Marijuana, Not Yet Legal for Californians, Might as Well Be
At a San Francisco concert in 2010, marijuana use was general while signatures were collected for a measure to decriminalize it.
LOS ANGELES — Let Colorado and Washington be the marijuana trailblazers. Let them struggle with the messy details of what it means to actually legalize the drug. Marijuana is, as a practical matter, already legal in much of California.
A man panhandled for pot recently on the boardwalk in Venice Beach, Calif., where a variety of marijuana-themed items are for sale.
No matter that its recreational use remains technically against the law. Marijuana has, in many parts of this state, become the equivalent of a beer in a paper bag on the streets of Greenwich Village. It is losing whatever stigma it ever had and still has in many parts of the country, including New York City, where the kind of open marijuana use that is common here would attract the attention of any passing law officer.
“It’s shocking, from my perspective, the number of people that we all know who are recreational marijuana users,” said Gavin Newsom, the lieutenant governor. “These are incredibly upstanding citizens : Leaders in our community, and exceptional people. Increasingly, people are willing to share how they use it and not be ashamed of it.”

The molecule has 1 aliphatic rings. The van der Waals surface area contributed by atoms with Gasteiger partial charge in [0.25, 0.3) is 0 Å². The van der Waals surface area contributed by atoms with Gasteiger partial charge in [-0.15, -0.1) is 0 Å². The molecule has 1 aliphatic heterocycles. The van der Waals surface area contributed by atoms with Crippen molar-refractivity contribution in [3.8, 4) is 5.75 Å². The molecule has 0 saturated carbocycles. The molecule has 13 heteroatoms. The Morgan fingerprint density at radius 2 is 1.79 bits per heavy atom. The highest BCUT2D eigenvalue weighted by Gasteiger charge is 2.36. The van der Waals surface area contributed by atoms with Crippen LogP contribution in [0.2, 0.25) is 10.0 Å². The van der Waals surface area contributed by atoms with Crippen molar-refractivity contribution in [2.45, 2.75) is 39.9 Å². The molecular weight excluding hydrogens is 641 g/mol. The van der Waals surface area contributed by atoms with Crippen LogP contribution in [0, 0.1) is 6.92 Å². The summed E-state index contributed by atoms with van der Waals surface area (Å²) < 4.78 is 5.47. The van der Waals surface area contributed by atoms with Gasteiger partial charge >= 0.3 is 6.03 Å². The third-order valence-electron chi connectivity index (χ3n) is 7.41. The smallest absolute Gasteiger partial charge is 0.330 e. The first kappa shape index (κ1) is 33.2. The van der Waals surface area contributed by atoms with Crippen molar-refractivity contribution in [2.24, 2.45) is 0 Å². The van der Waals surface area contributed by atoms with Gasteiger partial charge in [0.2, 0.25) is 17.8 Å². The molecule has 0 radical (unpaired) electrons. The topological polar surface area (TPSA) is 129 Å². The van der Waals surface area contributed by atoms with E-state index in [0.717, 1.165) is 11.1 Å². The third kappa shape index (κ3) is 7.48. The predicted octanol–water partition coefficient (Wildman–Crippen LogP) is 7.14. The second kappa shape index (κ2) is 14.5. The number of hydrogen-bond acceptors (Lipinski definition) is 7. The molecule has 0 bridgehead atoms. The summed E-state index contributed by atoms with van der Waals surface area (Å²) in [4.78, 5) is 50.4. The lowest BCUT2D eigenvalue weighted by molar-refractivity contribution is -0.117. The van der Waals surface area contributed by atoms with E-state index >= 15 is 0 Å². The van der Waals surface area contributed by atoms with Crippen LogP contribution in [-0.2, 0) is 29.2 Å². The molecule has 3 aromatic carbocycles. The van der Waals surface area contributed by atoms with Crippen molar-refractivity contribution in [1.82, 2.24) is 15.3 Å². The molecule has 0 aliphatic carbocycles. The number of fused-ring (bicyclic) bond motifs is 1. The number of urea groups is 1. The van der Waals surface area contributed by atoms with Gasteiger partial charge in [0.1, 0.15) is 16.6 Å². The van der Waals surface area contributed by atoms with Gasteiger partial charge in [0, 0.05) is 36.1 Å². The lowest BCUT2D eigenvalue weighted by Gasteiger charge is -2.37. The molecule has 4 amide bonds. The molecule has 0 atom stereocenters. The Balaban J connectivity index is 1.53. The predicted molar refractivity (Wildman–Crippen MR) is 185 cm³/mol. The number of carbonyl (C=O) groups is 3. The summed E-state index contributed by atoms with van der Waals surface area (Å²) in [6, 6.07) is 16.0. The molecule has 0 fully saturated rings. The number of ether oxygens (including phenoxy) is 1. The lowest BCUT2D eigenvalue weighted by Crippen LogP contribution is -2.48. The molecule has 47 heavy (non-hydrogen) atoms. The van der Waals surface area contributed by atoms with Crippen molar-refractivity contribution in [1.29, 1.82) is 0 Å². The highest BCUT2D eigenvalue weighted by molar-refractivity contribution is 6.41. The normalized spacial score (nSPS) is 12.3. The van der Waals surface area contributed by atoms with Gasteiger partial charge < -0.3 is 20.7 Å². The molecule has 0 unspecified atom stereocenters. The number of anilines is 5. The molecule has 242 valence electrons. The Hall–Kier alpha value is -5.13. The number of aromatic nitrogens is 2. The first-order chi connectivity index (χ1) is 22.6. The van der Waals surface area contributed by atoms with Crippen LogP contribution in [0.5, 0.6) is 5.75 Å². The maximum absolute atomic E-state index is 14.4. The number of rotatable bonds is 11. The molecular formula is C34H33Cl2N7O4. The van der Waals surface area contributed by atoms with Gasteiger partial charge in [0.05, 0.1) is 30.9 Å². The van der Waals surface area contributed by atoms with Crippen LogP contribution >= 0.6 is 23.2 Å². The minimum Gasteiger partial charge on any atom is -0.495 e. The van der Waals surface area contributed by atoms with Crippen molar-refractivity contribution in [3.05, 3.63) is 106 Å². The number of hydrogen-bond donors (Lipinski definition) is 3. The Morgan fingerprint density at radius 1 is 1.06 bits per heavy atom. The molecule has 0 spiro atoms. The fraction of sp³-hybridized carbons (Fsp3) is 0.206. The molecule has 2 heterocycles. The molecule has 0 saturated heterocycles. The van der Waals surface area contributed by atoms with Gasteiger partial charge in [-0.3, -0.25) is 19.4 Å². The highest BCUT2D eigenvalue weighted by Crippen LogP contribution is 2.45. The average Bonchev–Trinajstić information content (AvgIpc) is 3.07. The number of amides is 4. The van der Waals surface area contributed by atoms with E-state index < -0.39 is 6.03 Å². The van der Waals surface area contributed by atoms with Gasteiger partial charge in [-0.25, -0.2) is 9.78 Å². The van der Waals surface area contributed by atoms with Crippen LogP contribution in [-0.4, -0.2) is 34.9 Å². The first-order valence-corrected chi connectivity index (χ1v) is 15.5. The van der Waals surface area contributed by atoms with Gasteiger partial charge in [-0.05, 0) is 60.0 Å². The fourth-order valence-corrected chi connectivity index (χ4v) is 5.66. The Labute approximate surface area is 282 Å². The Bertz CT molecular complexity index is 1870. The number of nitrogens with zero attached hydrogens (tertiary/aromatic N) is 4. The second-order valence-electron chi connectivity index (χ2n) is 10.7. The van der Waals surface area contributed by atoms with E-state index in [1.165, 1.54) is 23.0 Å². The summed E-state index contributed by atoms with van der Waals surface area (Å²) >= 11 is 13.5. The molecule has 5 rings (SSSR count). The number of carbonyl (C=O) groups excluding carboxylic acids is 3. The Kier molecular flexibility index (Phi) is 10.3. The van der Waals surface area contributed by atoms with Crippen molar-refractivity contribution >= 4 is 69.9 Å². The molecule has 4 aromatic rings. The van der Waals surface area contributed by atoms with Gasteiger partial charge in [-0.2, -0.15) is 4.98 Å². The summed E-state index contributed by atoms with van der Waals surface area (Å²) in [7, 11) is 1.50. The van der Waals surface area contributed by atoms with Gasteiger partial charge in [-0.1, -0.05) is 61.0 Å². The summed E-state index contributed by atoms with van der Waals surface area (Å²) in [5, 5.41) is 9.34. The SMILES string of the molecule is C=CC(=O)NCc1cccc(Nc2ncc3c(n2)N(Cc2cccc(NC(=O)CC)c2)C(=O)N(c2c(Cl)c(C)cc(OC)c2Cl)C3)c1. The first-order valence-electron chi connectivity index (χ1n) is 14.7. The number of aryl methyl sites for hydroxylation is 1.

Marijuana can be smelled in suburban backyards in neighborhoods from Hollywood to Topanga Canyon as dusk falls — what in other places is known as the cocktail hour — often wafting in from three sides. In some homes in Beverly Hills and San Francisco, it is offered at the start of a dinner party with the customary ease of a host offering a chilled Bombay Sapphire martini.
Lighting up a cigarette (the tobacco kind) can get you booted from many venues in this rigorously antitobacco state. But no one seemed to mind as marijuana smoke filled the air at an outdoor concert at the Hollywood Bowl in September or even in the much more intimate, enclosed atmosphere of the Troubadour in West Hollywood during a Mountain Goats concert last week.
Arnold Schwarzenegger, the former Republican governor, ticked off the acceptance of open marijuana smoking in a list of reasons he thought Venice was such a wonderful place for his morning bicycle rides. With so many people smoking in so many places, he said in an interview this year, there was no reason to light up one’s own joint.
“You just inhale, and you live off everyone else,” said Mr. Schwarzenegger, who as governor signed a law decriminalizing possession of small amounts of marijuana.
Some Californians react disdainfully to anyone from out of state who still harbors illicit associations with the drug. Bill Maher, the television host, was speaking about the prevalence of marijuana smoking at dinner parties hosted by Sue Mengers, a retired Hollywood agent famous for her high-powered gatherings of actors and journalists, in an interview after her death last year. “I used to bring her pot,” he said. “And I wasn’t the only one.”
When a reporter sought to ascertain whether this was an on-the-record conversation, Mr. Maher responded tartly : “Where do you think you are ? This is California in the year 2011.”